Everyone knows the set-up for Our Souls At Night, right? A pair of widowed 70somethings in a small town — Jane Fonda‘s Addie Moore and Robert Redford‘s Louis Walters — decide to forego loneliness and solitude by sleeping together. Not sexually but as a simple act of comfort and companionship.

Things are a bit awkward at first but not for long. They talk a bit and then a bit more, and they get to know each other, and they gradually come to everything good that you might expect to happen between two good people.

What happens doesn’t actually amount to a whole lot, but it seems like enough. The film isn’t about hanging with Louis and Addie as much as Bob and Jane, whom some of us have come to know pretty well over the decades. Louis and Addie are less wealthy and more conservative-minded than Bob and Jane, but otherwise there doesn’t seem to be a great deal of difference. Bob and Jane are good company for each other and for us.

What we get from their relationship are little comfort pills or, if you will, little spoonfuls of honey and squeezings of lemon in our tea. They speak quietly and gently to each other, never sharply or critically or sarcastically. Familiarity, trust…nobody’s in any hurry.

Our Souls At Night experiences a couple of mild downturns, mostly by way of Louis and Addie’s resentful grown children. Louis was a less-than-perfect father to his daughter (Judy Greer), and she reminds him of that for what I presume is the 179th time. Addie’s brief lack of vigilance led to a tragedy with her daughter, and so her alcoholic, occasionally abrasive son (Matthias Schoenaerts) reminds her of that also. Bluntly, hurtfully.

Schoenaerts’ character nearly destroys Louis and Addie’s relationship, and the film with it. He’s such an astonishing alcoholic asshole, and Addie, God help her, agrees with his view that she was the cause of her daughter’s death, and so Schoenharts, furious at Addie for her horrible non-error, pressures her into separating from Louis to make up for her mistake. What bullshit! Life is shorter than short, for God’s sake. If you’ve found a good thing, never let it go.

I wanted Addie to tell Schoenharts to go fuck himself, but she feels too guilt-ridden to do anything but indulge him. I wanted Schoenharts to bless his young son Jamie (Iain Armitage) by dying in a drunken car crash or slitting his wrists in the bathtub, but alas, no. Poor Jamie is living with an abuser, and is doomed to a life of anger and resentment and Al Anon meetings.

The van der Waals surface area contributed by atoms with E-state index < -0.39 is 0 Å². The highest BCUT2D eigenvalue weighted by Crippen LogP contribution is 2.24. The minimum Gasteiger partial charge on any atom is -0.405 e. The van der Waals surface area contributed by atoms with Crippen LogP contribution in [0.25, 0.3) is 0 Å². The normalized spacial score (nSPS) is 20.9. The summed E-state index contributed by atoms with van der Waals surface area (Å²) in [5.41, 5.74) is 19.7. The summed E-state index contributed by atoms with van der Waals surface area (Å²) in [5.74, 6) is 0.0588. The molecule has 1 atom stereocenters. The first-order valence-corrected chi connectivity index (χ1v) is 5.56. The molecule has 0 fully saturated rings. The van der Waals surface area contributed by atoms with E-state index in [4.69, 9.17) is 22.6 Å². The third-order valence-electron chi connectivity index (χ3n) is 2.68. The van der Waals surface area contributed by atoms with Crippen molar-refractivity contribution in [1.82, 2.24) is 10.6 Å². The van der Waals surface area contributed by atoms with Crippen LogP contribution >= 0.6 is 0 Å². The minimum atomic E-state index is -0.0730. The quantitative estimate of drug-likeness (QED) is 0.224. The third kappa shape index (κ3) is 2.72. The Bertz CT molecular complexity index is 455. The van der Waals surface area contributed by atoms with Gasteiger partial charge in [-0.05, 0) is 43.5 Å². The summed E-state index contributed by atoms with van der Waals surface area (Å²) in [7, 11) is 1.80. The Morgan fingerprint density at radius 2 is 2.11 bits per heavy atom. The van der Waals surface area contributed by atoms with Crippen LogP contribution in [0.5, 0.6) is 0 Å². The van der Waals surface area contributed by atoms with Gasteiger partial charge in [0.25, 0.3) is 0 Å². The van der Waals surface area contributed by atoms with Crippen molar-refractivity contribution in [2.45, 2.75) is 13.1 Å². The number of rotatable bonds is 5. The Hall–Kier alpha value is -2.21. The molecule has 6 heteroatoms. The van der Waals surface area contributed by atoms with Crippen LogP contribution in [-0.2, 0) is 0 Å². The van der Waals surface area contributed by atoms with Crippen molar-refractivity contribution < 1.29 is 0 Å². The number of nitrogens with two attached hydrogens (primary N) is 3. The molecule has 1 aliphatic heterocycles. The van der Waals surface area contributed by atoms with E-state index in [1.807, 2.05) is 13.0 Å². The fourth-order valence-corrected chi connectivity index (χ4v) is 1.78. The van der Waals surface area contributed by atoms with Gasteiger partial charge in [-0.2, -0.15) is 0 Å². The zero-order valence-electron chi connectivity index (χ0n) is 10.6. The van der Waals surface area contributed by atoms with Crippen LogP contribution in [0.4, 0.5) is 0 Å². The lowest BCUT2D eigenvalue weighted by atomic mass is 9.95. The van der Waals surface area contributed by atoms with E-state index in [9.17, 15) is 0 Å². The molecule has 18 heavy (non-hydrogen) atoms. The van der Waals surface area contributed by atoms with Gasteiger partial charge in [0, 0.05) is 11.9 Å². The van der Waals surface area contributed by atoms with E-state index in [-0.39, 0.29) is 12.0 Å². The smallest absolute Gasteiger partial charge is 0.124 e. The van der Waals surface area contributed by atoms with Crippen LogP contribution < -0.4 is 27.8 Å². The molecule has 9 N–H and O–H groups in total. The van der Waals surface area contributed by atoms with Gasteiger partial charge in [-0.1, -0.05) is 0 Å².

A movie that makes you wish for the absence or the death of a bad guy and then refuses to get rid of him is not, in my book, doing the right thing.

Two or three times the movie visits a table of smug old geezers (including a toothy fuck played by Bruce Dern) as they sit in the local coffee shop, cackling and snickering about Louis and Addie. “Did you hear the one, heh-heh, about the geriatric couple that started having sex again?” I despise guys like this. Yes, assholes — Addie and I are a thing, and yes, there’s an occasional erotic component. Got a problem with that? Or something to share? Instead of making cheap cracks behind my back, man up and say it to my face.

If I’d been in Louis’s shoes once the relationship with Addie finds a groove, I would’ve said to myself, “Man, I’m really lucky to have someone as dishy and big-eyed and spiritually robust as Addie to want to hang and sleep with me. I mean, I’m 77 and a little slow on the pick-up and I wear the same flannel shirt every day, but look at her! I’ve had some eye work but she’s had a lot of great-looking work done, and her face is creamy smooth and she barely has a neck wattle. Maybe I should have done more work done on myself, at least as far as my sagging neck is concerned?”

Honestly? I didn’t much care for the opening scene when Addie knocks on Louis’s door and they start to discuss her sleep-over idea. Louis says almost nothing as she explains why she thinks it might work, and then he says, “Can I think about it?” He’s not very charming or gentlemanly. Addie has opened herself up, taken a slight risk. Would it kill Louis to ask her a few questions, offer some tea, pitch a little woo?

And then when he says, “Okay, sure, let’s give this a shot,” she asks when he wants to drop by so they can hang a bit and then slip under the covers, and Louis says “9 pm.” A gentleman would suggest a 7 pm meeting — a pleasant sit-down, maybe a light meal, a glass of wine, some soul-sharing and then, around 9 or 9:30 or 10 pm, they could go to sleep together. But no — Louis just wants to come over and crash. 

Our Souls At Night tells a nice story for the most part but it doesn’t deliver much in the way of verve or wit or conversational pizazz. I wanted more dialogue, more philosophy, more reflection. It tells a nice story but everyone and everything is little too cautious, too buttoned-down.

Why don’t Louis and Addie ever discuss money? Are they both totally flush or what? Are they on tight budgets or do they have a little mad money to throw around?

It ends perfectly.